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Schumer calls on feds to crack down on swatting — again

Sen. Charles Schumer, speaking at Brockport High School, pledges $10 million to help the FBI investigate and track "swatting" incidents.
David Andreatta
Sen. Charles Schumer, speaking at Brockport High School, pledges $10 million to help the FBI investigate and track "swatting" incidents.

A week after police responded to hundreds of schools across the country for what turned out to be bogus reports of active shooters, Sen. Charles Schumer on Wednesday called on federal law enforcement to crack down on these so-called “swatting” incidents.

Speaking at Brockport High School, which was swatted on March 30, the Senate majority leader called the wave of incidents “unprecedented” and described a plan to empower law enforcement to take action.

Schumer said he had bipartisan support to earmark $10 million in the upcoming federal budget to support FBI efforts to investigate swatting attacks, and he called on the agency to track the incidents.

“They don’t do it now,” Schumer said. “When you can track a crime, you can find out what’s happened. How many were from overseas? How many occurred here? How many used this language? How many used that language? Maybe this is one person. Maybe it’s a whole lot of people. We just don’t know yet.”

The FBI does investigate swatting incidents, but the agency does not keep statistics on them because, as an agency spokesperson explained, the bogus calls often go through local 911 systems and they are not always reported to federal authorities.

“We do believe there are hundreds of them every year, but we can’t put out an accurate total,” said the spokesperson, Jeannie McBride.

Swatting, which involves anonymously reporting a fake emergency to police to prompt a large-scale response, like one from a SWAT team, isn’t new.

Neither are Schumer’s calls to combat it.

In 2015, Schumer introduced a bill that would have imprisoned convicted swatters for up to eight years and made them pay up to $10,000 in restitution to the police departments who expended resources responding to the phony calls for help.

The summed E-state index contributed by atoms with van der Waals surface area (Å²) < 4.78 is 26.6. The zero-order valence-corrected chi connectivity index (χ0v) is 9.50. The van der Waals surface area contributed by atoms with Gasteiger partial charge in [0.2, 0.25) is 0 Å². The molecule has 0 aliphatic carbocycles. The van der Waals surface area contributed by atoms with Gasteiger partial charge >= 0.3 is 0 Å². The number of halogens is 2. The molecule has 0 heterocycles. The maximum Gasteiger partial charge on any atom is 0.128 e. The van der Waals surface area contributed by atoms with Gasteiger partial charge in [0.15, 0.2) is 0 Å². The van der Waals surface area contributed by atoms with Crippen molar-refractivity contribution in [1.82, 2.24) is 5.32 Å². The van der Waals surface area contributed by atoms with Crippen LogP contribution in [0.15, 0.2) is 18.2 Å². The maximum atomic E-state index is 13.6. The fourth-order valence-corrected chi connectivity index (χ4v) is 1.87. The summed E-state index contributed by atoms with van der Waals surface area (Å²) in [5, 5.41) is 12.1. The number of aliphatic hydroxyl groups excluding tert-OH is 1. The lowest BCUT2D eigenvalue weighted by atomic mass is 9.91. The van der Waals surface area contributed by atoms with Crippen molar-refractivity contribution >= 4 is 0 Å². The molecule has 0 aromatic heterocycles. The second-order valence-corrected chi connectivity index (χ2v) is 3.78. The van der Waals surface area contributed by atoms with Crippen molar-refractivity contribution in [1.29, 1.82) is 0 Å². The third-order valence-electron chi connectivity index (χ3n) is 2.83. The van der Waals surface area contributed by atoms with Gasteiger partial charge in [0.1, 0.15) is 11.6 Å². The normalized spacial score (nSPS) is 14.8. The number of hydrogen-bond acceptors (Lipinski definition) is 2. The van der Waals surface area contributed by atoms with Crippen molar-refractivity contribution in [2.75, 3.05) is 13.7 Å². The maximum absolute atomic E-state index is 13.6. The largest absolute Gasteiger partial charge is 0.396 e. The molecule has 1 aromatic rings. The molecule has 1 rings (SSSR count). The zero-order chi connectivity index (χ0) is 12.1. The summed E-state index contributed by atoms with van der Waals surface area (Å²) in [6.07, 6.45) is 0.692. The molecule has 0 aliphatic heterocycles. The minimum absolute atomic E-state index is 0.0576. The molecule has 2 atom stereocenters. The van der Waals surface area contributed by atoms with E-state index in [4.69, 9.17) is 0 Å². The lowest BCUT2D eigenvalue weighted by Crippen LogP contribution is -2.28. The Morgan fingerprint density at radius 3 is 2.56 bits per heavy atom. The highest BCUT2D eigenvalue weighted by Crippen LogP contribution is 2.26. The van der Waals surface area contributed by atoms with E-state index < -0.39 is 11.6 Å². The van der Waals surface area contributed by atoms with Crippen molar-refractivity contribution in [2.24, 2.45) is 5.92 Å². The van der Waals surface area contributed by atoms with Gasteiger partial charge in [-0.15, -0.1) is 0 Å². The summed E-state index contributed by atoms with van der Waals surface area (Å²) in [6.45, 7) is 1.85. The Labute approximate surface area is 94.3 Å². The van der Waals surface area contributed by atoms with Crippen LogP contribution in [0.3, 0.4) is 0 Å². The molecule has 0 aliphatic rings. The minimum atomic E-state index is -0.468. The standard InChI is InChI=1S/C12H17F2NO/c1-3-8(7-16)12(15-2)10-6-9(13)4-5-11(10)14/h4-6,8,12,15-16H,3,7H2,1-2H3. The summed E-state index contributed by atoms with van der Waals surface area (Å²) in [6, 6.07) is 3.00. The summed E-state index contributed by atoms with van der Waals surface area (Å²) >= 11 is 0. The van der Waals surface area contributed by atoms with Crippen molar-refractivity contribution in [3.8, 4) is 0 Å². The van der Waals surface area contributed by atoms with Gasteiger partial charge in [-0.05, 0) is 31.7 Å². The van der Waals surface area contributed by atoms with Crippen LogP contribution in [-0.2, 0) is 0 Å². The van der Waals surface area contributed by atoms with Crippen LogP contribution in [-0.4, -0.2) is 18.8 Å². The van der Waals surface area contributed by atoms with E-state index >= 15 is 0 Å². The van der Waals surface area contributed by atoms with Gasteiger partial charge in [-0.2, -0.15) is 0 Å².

“Tell those who might think of doing this that this is not a joke,” Schumer said at the time. “That you can face serious time from the federal law enforcement authorities who have the toughest laws on the books.”

That bill died in committee.

Two years later, after Jewish community centers across upstate New York were evacuated because of fake bomb threats, Schumer called on the Federal Communications Commission to grant a waiver to allow the centers to trace the phone numbers that were used to make the phony calls. The FCC made the allowance and at least one suspect was arrested.

Law enforcement has been responding to swatting incidents since the mid-2000s. Politicians, celebrities, activists, and social media influencers have been swatted.

But the scenarios are touching the lives of everyday people — students, parents, school workers — more often and in more serious ways.

Last week, for instance, 226 schools across New York were swatted on the same day, according to a count provided by Schumer’s office.

Brockport High School went into lockdown, and students were ordered to “hold in place” while police conducted a search of the building. Police found nothing but beefed up its presence at the school for the next two days out of what the school district called “an abundance of caution.”

Speaking alongside Schumer, Brockport Superintendent Sean Bruno described the toll the swatting incident took on the community.

“One single phone call causes trauma to 1,200 people in this building and thousands outside of this building,” Bruno said.

David Andreatta is investigations editor. He joined the WXXI family in 2019 after 11 years with the Democrat and Chronicle, where he was a news columnist and investigative reporter known for covering a range of topics, from the deadly serious to the cheeky.